Submitted by Steve on 10:03, 12th Apr, 2024 | 0

During Spring and Summer abandoned ducklings for one reason or another sometimes find themselves separated from their mother and the rest of their brood.

 This may be for a variety of reasons such as: 

  • They have been taken by a predator which has been spooked or bullied for their prize lunch and has then dropped the little duckling who has managed to flee. 
  • They have been washed into a douit or other water hazard and not been able to get out. 
  • The mother and / or father have been killed by a predator or run over by a car. 
  • They have been separated from their mother during the hazardous walk along Guernsey roads to find water.

The most common reason we are called out to rescue our little feathered friends is because they have been separated from their mother on their first trip from the nest to find water. Often they will have a long and potentially hazardous walk following the mother duck to the nearest water, sometimes a mile or two from home, along main roads walking in and out of the traffic!

In most instances the separation is temporary and if left they will be reunited and continue on their journey. If however the mother duck does not return or is spooked then it is best to call for help.

Every year the GSPCA team is called to rescue ducklings from Douits. On those occasions the ducklings had often fallen into the Douits and the strong running water has forced the ducklings against a grating where they can be too tired to get away and if left they are not rescued would eventually drown. Thankfully often the ducklings are rescued and make it to the Shelter.

(Douits can cause a danger to many species including Hedgehogs and if you see any animal caught in one please call our emergency line on 01481 257261)

If you find a duckling that is alone or in trouble:

Keep your distance, keep the babies protected and wait to see if the mother returns – this is usually within half an hour.

If she doesn’t return then you can put them in a safe box and bring them to the GSPCA or call the Shelter on 257261 and we will send somebody out to help.

To donate to help the ducklings and other animals in our care please visit -

What to do if you are concerned about a mother and ducklings:

It is a common sight to see a mother and ducklings around Guernsey at this time of year.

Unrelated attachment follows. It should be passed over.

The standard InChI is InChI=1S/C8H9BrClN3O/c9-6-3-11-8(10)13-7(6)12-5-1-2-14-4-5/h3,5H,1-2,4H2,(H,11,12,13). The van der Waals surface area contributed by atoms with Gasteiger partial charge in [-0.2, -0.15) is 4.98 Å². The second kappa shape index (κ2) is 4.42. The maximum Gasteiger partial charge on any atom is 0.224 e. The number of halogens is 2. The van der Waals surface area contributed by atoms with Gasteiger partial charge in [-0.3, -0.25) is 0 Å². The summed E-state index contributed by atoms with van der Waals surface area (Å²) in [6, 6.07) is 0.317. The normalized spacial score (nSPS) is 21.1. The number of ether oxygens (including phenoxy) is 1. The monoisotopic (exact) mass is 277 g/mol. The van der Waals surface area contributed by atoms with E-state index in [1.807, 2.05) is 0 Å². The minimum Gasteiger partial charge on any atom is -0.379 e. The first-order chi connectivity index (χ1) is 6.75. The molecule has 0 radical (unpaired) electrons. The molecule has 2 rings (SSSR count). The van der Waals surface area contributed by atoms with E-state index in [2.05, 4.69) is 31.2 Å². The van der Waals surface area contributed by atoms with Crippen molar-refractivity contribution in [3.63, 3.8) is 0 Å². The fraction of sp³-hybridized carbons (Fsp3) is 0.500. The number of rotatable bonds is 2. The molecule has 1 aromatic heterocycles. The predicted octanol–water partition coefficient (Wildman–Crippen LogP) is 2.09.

If you do come across a mother duck and her young while driving please slow down and if necessary shepherd them calmly across a danger point, such as a busy road, to a safe spot.  Unfortunately we have already had reports this year where uncaring drivers have purposely ran over ducklings in the road.

Often mother ducks nest away from water and then lead their ducklings to water soon after hatching. This often involves going through built up areas and crossing busy roads to get to the water.

If you do try to help a mother duck and her family across a road please be aware you can easily frighten them. If they do become frightened then the ducklings will scatter around and the mother is likely to fly off. However, it will help the birds if the traffic is directed when they are trying to cross a road and this may also prevent accidents. Slowly and carefully herding the family group to water is probably most effective. However, if they mother and young are separated, the ducklings can be put in an open-topped box and left until the mother returns. When she does the ducklings should then be gently released from the box so that the family are back together as a group. The mother will keep an eye on you and will only return when she believes you are at a safe distance.

Please remember that in most in cases it is best to leave a duck family alone. The mother duck will know where she is going and is best placed to rear her young.

If you are ABSOLUTELY SURE that the ducklings are orphaned or abandoned then please contact our 24 hour emergency line 01481 257261.  In the meantime, however please keep the ducklings contained, warm and dry and NEVER put them on water without their mother.

Steve Byrne GSPCA Manager said “Every year we are asked to help hundreds of ducklings that members of public are concerned about.”

“If ducklings are with their mothers then this is the best place for them to be reared so that the mother duck can teach them the life skills they need but if they become sick, injured or orphaned then we are always here to help at the GSPCA.”

“We do often get calls from people concerned about mums and ducklings and we are always happy to give advice but they are always best left undisturbed wherever possible.”

“We also regularly get calls from people upset about ducks in their pools or on their patios.”